Once you have your configuration file, the next step is to create your resource dictionary where you’re adding your resources.

Let’s look at an example:

...
    public partial class Colors : ResourceDictionary
    {
       internal Colors(ColorConfiguration colorConfiguration)
       {
            Add("BackgroundColor", colorConfiguration.Background);
       }
    }
...

Once you have your resource dictionary for configurations, the next step is to create the styles we’ll be using in your project.

<ResourceDictionary ... >
    ...
    <Style Class="H1" TargetType="Label">
        ...
    </Style>
    ...
</ResourceDictionary>

Well, so far everything is excellent. We would only need a mechanism to combine styles. Here’s an example:

...
    public class ProjectStyle
    {
        private ResourceDictionary _resources;

        internal ProjectStyle(Application app, StyleConfiguration config = null)
        {
            app.Resources.MergedDictionaries.Add(new Colors(config.ColorConfiguration));
            
            // MERGE YOUR PREDEFINED STYLES HERE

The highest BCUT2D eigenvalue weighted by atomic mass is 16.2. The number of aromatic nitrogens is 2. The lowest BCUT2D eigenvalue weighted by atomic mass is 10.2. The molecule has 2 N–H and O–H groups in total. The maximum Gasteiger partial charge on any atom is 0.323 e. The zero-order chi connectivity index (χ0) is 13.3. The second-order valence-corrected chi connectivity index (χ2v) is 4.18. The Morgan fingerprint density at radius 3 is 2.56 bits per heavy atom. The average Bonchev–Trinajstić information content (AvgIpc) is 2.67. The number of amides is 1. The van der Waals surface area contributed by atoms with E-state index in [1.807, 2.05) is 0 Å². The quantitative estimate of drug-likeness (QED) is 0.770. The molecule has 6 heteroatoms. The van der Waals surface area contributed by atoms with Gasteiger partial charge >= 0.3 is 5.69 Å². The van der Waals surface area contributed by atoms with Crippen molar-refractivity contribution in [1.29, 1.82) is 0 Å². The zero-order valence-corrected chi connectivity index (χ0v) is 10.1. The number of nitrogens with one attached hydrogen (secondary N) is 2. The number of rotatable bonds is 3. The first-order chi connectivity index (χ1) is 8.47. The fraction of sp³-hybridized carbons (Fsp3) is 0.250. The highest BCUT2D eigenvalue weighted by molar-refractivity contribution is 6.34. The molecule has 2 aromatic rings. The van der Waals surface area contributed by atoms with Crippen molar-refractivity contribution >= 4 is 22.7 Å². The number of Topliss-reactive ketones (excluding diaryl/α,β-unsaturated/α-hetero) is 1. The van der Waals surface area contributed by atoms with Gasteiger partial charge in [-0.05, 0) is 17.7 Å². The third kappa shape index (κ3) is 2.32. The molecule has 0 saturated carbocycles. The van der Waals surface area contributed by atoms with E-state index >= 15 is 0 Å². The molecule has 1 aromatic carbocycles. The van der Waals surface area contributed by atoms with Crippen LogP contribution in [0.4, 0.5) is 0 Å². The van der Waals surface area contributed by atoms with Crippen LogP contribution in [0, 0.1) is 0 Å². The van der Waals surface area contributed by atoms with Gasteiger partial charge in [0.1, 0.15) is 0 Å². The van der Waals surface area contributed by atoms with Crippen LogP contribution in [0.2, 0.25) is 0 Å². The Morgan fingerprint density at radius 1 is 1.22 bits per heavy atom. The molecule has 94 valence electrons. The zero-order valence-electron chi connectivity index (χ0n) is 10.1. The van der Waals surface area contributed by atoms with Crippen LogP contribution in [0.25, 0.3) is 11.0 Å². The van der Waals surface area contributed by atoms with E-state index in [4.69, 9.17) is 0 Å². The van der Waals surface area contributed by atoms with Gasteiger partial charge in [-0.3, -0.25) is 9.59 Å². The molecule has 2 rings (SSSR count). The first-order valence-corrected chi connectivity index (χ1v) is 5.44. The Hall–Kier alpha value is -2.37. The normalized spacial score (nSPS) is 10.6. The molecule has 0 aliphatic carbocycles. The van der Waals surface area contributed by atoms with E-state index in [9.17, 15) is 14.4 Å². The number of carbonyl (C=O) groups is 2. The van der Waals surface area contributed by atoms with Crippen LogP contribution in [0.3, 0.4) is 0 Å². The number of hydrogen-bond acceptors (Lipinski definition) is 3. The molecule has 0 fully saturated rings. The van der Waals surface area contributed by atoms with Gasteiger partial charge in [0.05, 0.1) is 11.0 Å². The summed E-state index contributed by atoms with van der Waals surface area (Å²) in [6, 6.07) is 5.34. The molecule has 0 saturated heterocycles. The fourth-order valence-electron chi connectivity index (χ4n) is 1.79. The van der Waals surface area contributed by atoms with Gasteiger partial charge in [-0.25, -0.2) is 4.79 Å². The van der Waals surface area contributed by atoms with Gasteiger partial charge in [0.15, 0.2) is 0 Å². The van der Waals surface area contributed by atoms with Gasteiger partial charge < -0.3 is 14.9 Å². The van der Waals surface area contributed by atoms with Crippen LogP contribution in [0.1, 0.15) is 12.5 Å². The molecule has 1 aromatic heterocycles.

app.Resources.MergedDictionaries.Add(new MyStyle());
        }

        public static void Init(Application app, StyleConfiguration config)
        {
            new ProjectStyle(app, config);
        }
...

Once we have our initiation class complete, we just need to initialize our styles. Let’s look at the example:

...
    <Application.Resources>
        ...
        <st:ColorConfiguration x:Key="Style.Color" Background="#EAEAEA" />
        <st:MaterialConfiguration x:Key="Style.Configuration" ColorConfiguration="{StaticResource Style.Color}"  />
        ...
    </Application.Resources>
...

💡 TIP

You can also initialize these objects in your App.xaml.cs

...
    public partial class App : Application
    {
        public App()
        {
            InitializeComponent();
            ProjectStyle.Init(this); // Use default styles

            MainPage = new MainPage();
        }
...

And with this, we would already have our style library completed and configured to be used in any project.

Well, I’ll give you an example with a slightly more defined implementation based on the XF-Material-Library library. Unlock the content below to access the sample repo.

Conclusion

As you could see, here I have given you some strategies to create a library of styles that you can use between projects of the way in which you create that best suits your needs.

I hope this article is useful, and nothing let me know on my social media and if you really like these kinds of articles and I will do my best to give them the best of the best.

With nothing else to add, see you next time!

What do you think of this content?
 
Luis Matos

Luis Matos

I help professionals and companies to create value solutions. I am a Systems Engineer, blockchain executive, and international mobile application speaker. Founder of the Malla Consulting Agency and several international technology communities.